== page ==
Wednesday, October 10, 2018

Software Asset Management in the Cloud World

Eons ago I was a panel speaker at the SAM Summit and the question came up about the future of Software Asset Management in a SaaS (Cloud) world.  One of the other panel members scoffed and said we'd all be out of answer was the opposite - that the role would be just as important the only thing that would change is the data that we needed to review.  I'm guessing that was easily 8-10 years ago.

Well, we're in a heavily Cloud (SaaS, IaaS, PaaS, etc) world and I'm happy to see I was fairly accurate but with some different nuances that I had not necessarily anticipated. While I have always joked that I am the accountant of the IT world, in many ways today it is reality (fortunately for me I like numbers in all their forms).

For example, think of your Microsoft environment (always one of my favorites as it is so pervasive).  If you have an Microsoft Enterprise Agreement and are actively using Microsoft Office 365 then you have probably seen the impact of un-managed Active Directory accounts.  In the old world of on premise usage, User accounts were determined by the number of humans using your Microsoft infrastructure (although far too many organizations incorrectly thought this was just the number of employees at the company) but in the online subscription world you realize that it is every account needing to function as a human (not resource accounts, but in this world you can easily find your smart conference rooms suddenly requiring User licenses).  Likewise users who are on Leave of Absence (LOA) are typically now consuming licenses so that their data and settings are preserved for when they can return to work - something that was not required to consume a license in the on-premise environment. Typically in our clients we see this to be about a 10% uptick over old on-premise days.

Now, that is in a closely managed environment where we are appropriately identifying types of accounts and auditing to ensure that numbers correctly correspond to headcount and contractors and that discrepancies can be explained based upon business need.  In an loosely managed environment we have seen over 30% of overages when we audit their accounts. 

The effect of loosely managed usage can destroy IT budgets. Unlike the old on-premise model, it is easy for Cloud solutions to grow unchecked as Brian Kirsch notes in his article "Avoid runaway costs to keep a cloud budget in check".

In a 10,000 user organization we recently found 3,784 accounts that should have been Resource accounts but were incorrectly identified as User accounts. Since their User Account monthly fee was $39.73/user/month that was a $1.8m/year waste of money.  You cannot go back and get that money back as it is not Microsoft's fault, and if you are mid-year (and assuming you correct it and report it in the appropriate time window so that it does not carry forward to the following year) you still need to pay for it through the end of that anniversary year (although in this case we are still in discussions with Microsoft to see if we can change that since there was some Microsoft involvement in the setup of the environment, I am hopeful).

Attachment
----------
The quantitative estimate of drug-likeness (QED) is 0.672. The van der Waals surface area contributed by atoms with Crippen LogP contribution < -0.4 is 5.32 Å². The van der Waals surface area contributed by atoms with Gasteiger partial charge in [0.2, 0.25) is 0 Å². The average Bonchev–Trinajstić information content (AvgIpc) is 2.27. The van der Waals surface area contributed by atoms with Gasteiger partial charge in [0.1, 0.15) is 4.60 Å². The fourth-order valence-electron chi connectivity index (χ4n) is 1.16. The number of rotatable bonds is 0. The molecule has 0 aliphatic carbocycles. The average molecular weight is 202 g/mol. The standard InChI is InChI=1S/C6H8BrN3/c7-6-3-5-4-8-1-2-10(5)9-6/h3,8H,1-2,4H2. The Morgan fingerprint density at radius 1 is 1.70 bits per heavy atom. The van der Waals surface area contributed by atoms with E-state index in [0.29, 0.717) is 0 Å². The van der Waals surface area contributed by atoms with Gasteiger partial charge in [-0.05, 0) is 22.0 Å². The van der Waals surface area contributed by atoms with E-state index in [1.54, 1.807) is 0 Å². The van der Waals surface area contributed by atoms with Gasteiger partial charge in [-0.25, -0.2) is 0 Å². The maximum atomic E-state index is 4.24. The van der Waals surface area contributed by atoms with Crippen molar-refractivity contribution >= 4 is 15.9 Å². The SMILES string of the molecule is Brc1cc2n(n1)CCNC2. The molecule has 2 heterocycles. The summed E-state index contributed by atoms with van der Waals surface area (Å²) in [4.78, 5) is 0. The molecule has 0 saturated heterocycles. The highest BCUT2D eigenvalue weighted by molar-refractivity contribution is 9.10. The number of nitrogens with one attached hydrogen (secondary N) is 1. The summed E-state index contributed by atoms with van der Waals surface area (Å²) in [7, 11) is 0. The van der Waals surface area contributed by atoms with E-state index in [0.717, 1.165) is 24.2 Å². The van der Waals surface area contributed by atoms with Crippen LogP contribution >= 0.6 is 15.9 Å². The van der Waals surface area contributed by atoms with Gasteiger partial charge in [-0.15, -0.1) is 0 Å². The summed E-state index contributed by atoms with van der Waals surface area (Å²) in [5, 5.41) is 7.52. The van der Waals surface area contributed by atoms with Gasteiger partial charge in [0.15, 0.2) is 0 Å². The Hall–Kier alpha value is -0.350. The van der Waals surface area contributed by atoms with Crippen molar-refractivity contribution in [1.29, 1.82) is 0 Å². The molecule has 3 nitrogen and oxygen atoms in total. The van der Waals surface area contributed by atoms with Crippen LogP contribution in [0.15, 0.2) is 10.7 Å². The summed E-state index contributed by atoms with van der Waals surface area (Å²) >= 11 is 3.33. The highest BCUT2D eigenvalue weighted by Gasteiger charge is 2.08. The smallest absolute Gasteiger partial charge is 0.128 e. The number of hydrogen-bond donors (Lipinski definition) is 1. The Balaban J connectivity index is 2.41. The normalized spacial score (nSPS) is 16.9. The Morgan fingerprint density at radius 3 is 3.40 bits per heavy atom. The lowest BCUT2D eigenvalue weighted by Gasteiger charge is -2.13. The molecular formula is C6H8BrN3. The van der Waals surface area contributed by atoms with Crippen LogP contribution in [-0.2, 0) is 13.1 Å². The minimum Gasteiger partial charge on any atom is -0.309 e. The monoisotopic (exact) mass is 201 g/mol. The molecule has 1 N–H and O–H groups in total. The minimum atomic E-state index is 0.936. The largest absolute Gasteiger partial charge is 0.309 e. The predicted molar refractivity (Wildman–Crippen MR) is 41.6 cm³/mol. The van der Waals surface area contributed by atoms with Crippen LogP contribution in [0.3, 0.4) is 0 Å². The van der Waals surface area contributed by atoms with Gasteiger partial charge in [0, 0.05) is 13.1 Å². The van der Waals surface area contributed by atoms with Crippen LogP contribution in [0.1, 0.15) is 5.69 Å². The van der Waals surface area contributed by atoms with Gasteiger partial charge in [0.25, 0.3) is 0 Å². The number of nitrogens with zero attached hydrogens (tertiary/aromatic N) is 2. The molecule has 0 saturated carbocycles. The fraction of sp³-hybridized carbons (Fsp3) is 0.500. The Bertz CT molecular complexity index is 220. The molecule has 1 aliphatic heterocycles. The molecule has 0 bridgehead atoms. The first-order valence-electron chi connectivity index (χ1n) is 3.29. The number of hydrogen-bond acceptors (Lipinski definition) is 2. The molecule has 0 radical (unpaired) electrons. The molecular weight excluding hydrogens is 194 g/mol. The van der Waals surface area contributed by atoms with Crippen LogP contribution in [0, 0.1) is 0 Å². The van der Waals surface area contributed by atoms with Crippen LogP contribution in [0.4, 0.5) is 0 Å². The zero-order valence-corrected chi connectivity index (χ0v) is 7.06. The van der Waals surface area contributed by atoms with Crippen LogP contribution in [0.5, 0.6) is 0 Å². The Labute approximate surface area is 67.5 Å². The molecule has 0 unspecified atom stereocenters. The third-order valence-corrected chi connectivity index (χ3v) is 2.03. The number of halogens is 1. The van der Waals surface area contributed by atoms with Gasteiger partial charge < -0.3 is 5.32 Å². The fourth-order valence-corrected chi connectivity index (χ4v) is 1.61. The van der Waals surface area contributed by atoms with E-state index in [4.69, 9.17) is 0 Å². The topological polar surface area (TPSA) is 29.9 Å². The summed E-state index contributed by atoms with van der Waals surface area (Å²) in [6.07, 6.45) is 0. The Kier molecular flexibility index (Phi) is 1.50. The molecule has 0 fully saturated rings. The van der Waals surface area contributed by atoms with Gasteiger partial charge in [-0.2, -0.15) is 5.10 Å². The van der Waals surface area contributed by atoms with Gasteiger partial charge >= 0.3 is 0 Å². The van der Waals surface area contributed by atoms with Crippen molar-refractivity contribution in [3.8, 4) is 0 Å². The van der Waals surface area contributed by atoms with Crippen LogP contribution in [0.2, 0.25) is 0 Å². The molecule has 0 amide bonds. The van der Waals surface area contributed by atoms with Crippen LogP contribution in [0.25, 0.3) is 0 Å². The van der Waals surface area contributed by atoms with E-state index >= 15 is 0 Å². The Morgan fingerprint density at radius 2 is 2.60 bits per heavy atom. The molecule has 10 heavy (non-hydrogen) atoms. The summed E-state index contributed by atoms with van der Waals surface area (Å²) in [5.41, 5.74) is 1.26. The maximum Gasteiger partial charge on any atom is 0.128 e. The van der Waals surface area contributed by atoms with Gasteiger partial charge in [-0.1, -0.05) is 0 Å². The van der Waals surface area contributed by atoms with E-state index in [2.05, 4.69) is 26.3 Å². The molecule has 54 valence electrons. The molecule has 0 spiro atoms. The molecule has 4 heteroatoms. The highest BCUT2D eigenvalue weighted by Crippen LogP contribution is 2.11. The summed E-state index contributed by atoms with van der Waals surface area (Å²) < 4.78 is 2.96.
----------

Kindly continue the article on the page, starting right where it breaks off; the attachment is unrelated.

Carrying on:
Microsoft is just one of the many vendors where we have gone to subscription based licensing - the same applies to Adobe, Autodesk, JetBrains, the list goes on and on.  The need to re-harvest licenses and manage entitlements through proper processes, tools and people has not changed in the over 20 years I have had my business - all that has changed is where we go to get the data and that the licensing rules that apply will continually evolve.  But the need for a proper Software Asset Management program remains - we just may need to come up with a new title...

Tuesday, January 26, 2016

Microsoft Licensing and Software Assurance - When Do You Need It

I am a strong advocate of only paying for what you need when it comes to software licensing (and maintenance).  However; when considering whether to drop Software Assurance (SA) from your Microsoft licensing (or not buy it in the first place) it is important to make sure you have fully considered the implications.

While SA was originally a glorified upgrade program, Microsoft has evolved it over the years to try and make it critical for organizations. In doing so they have moved some key functionality to SA, the following are some common mistakes I encounter at organizations when it comes to Software Assurance and their Microsoft licensing.

1. License Mobility - this is one of the most compelling reasons to keep Software Assurance on your Microsoft applications servers (Microsoft Exchange Server, Microsoft SharePoint Server, Microsoft Skype for Business Server (fka Microsoft Lync Server) and Microsoft SQL Server).

In today's technology environment server virtualization is commonplace and many organizations use automated tools to move virtual guests between hosts for load balancing and other functionality. The problem with this is that Microsoft licenses get assigned to a physical host, not a virtual guest and typically licensing does not allow for a license to be reassigned from one host to another in under 90 days.  So, if you are running your Microsoft Exchange Server on a virtual machine in a cluster that has 5 hosts and you are moving those virtual machines between hosts you would have to license each host where that virtual machine might move to within a 90 day window.

This is also the benefit that allows a hosting company to leverage your licenses should you choose to outsource your workload.

Note, Microsoft Windows Server and Microsoft System Center Server do not come with License Mobility.

2.  Office Roaming Use Rights - particularly important for organizations licensing Microsoft Office per device (any licensing other than Microsoft Office 365 ProPlus) that also allow users to access Microsoft Office applications remotely (via Citrix or other). 

Office Roaming Use Rights allows the primary user of a device licensed for Microsoft Office with active Software Assurance to remotely (off company site) access Microsoft Office from a device not licensed for Microsoft Office.  Without this right companies need to account for every device accessing Microsoft Office remotely and ensure that it has a company provided license.